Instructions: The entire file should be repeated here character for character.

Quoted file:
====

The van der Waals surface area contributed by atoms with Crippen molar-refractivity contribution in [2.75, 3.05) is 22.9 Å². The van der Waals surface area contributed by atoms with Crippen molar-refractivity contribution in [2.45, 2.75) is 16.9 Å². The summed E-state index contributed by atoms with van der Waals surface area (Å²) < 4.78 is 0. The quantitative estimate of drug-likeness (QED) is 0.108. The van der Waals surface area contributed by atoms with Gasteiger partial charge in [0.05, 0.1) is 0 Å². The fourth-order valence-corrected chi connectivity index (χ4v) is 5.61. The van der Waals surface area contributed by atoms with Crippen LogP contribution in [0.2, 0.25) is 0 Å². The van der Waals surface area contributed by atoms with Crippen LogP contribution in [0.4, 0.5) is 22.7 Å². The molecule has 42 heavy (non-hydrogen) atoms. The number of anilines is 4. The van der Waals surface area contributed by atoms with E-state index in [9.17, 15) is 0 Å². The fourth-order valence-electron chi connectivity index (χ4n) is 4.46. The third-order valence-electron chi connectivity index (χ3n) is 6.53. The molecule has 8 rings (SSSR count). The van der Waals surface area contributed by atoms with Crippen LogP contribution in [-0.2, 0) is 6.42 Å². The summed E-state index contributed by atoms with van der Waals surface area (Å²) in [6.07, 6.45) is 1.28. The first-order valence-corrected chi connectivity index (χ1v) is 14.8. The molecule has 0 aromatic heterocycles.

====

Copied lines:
The van der Waals surface area contributed by atoms with Crippen molar-refractivity contribution in [2.75, 3.05) is 22.9 Å². The van der Waals surface area contributed by atoms with Crippen molar-refractivity contribution in [2.45, 2.75) is 16.9 Å². The summed E-state index contributed by atoms with van der Waals surface area (Å²) < 4.78 is 0. The quantitative estimate of drug-likeness (QED) is 0.108. The van der Waals surface area contributed by atoms with Gasteiger partial charge in [0.05, 0.1) is 0 Å². The fourth-order valence-corrected chi connectivity index (χ4v) is 5.61. The van der Waals surface area contributed by atoms with Crippen LogP contribution in [0.2, 0.25) is 0 Å². The van der Waals surface area contributed by atoms with Crippen LogP contribution in [0.4, 0.5) is 22.7 Å². The molecule has 42 heavy (non-hydrogen) atoms. The number of anilines is 4. The van der Waals surface area contributed by atoms with E-state index in [9.17, 15) is 0 Å². The fourth-order valence-electron chi connectivity index (χ4n) is 4.46. The third-order valence-electron chi connectivity index (χ3n) is 6.53. The molecule has 8 rings (SSSR count). The van der Waals surface area contributed by atoms with Crippen LogP contribution in [-0.2, 0) is 6.42 Å². The summed E-state index contributed by atoms with van der Waals surface area (Å²) in [6.07, 6.45) is 1.28. The first-order valence-corrected chi connectivity index (χ1v) is 14.8. The molecule has 0 aromatic heterocycles.